PARIS (Reuters) - France will erase the 100 billion euro ($117.89 billion) cost of its coronavirus economic recovery plan from its debt burden by 2025, Prime Minister Jean Castex said on Wednesday.
Castex said the recovery plan would focus on supporting companies and domestic production rather than spurring household demand as Germany has done with a value added sales tax cut.
“The recovery plan should not weigh on public finances, quite the contrary,” Castex told the Medef employers’ federation’s annual end-of-summer conference.
The government expects its public sector budget deficit to hit an unprecedented 11.4% of economic output due to measures to support the economy through the coronavirus crisis, pushing the nation’s debt burden to nearly 121% of GDP.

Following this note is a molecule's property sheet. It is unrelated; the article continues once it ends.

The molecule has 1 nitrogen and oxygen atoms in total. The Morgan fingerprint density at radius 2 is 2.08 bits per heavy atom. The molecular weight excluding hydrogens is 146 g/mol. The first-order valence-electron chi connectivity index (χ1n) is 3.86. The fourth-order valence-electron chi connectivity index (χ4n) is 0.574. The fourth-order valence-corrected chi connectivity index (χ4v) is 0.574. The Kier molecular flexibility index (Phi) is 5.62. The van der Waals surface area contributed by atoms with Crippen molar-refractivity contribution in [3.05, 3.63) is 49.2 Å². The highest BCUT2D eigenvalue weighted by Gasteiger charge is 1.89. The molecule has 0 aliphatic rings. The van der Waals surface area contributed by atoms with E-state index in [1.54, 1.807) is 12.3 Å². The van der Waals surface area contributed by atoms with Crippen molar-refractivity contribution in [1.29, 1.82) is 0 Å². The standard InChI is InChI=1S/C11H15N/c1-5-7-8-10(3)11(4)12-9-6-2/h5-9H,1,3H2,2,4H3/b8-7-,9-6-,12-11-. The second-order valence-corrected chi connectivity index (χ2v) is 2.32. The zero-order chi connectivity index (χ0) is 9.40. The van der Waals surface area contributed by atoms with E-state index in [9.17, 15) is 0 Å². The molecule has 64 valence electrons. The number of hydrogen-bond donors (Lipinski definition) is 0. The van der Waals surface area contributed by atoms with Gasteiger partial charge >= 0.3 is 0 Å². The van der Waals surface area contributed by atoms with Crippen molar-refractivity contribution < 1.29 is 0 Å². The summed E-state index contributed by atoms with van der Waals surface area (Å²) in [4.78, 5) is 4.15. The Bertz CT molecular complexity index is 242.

Castex added that additional debt to finance the plan would be wiped out over five years thanks to the boost from injecting the equivalent of four points of GDP into the euro zone’s second-biggest economy.
The French government will unveil details of the post-pandemic rescue plan to haul the 2.3 trillion euro economy out of its deepest slump since World War Two on Sept. 3.
The government has already said money will be pumped into creating jobs, especially for young people, and training for those who lost their jobs during an unprecedented recession. Some 30 billion euros will target investment in tackling climate change.
Earlier Castex reiterated a government promise that taxes would not be increased to help finance the recovery stimulus and that planned cuts to business taxes would be maintained.
France will receive 40 billion euros in European Union subsidies to meet the initial cost of the recovery.
Reporting by Leigh Thomas and Geert De Clercq; Writing by Matthieu Protard; Editing by Richard Lough, Kirsten Donovan
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